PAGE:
Besides insurance and taxes, a net lease obligates tenants in multi-tenant situations to pay a portion of the landlord’s operating costs. This is your share of the cost to maintain the building’s upkeep, including common areas such as lobbies, hallways, garages, and elevators. You may also be asked to contribute a proportionate share for the building-wide air and heating costs (called HVAC, for heat, ventilation, and air-conditioning). If you lease space in an office building, there may be an added management fee, which will cover the cost of the building’s superintendent or the monthly amount the landlord pays a management company to run the building. All of these costs are part of the landlord’s ongoing operating expenses.
You’ll confront two major issues when negotiating the maintenance clause: What portion of the upkeep costs will be paid by the landlord, and what by the tenants; and further, how should the tenants share their portion among themselves? Nolo’s article, Dividing Maintenance Costs Between Landlord and Tenants, explains the first issue; this article concerns the fair allocation of costs among tenants.
Operating costs, like taxes and insurance costs, are sometimes easy to allocate fairly. Roof upkeep, systems repair, and so on benefit all tenants, and dividing the cost among them according to the space they rent makes sense. But the same isn’t true for variable costs, such as electricity, gas, and water.
If you’ve read about the fair allocation of taxes and insurance, you probably know the issue: If all tenants in the building exert an equal “draw” on the variable services, it makes sense to charge them according to the portion of the building they lease. For example, in a retail building with four shops, each business probably uses the common areas, parking lots, heat, and electricity in roughly the same way. Sharing these costs according to the size of the tenant’s space would be fair. The situation is different, however, if there’s a mix of tenants, some of whom use more of the common areas than others.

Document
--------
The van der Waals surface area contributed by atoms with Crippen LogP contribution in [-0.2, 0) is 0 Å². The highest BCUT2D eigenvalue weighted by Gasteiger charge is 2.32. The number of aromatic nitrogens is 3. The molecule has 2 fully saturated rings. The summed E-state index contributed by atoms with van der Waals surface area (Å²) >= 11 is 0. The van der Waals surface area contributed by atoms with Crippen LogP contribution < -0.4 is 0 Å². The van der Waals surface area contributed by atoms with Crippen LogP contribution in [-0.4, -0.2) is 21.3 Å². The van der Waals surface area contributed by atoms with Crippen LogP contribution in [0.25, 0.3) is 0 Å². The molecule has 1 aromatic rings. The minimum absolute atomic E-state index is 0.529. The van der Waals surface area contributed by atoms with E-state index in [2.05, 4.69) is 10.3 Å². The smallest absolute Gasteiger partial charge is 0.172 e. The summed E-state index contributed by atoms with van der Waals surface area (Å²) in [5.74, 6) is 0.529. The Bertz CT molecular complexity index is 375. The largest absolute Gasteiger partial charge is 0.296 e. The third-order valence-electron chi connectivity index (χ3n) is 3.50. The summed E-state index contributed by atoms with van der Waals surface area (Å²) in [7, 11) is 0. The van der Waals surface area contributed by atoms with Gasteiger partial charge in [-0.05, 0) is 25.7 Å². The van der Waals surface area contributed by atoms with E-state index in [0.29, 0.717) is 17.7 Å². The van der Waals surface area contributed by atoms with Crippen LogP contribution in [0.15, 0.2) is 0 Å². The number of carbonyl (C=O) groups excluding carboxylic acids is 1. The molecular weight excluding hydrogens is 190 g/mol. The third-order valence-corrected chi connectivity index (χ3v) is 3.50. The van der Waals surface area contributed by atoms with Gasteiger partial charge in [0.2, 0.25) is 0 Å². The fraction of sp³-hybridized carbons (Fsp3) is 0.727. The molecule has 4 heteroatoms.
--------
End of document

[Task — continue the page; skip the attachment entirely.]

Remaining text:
The best solution is having the space submetered, but rental space in office buildings and some retail buildings usually won’t be submetered. That’s because the boundaries of each rental often change, depending on how much space the current tenant has leased. For example, the third floor may belong to one tenant during one rental term, but then be leased out to two or three smaller tenants after the first one has moved out. The landlord will not want to reposition utility meters every time he reconfigures space to suit tenants’ needs.
In the absence of submeters, Landlords often establish a “building usage standard,” which is their calculation of the cost of each utility per square foot. Tenants are then charged according to the amount of space they rent. But this method fails to address the main challenge: Tenants don’t use utilities at the same rate. For example, a computer business that’s small in square footage but crammed with electricity-guzzling equipment will devour much more than its neighbor whose cavernous quarters are used to display artwork. If utility costs are allocated according to square feet rented, the art gallery will end up paying more than its fair share.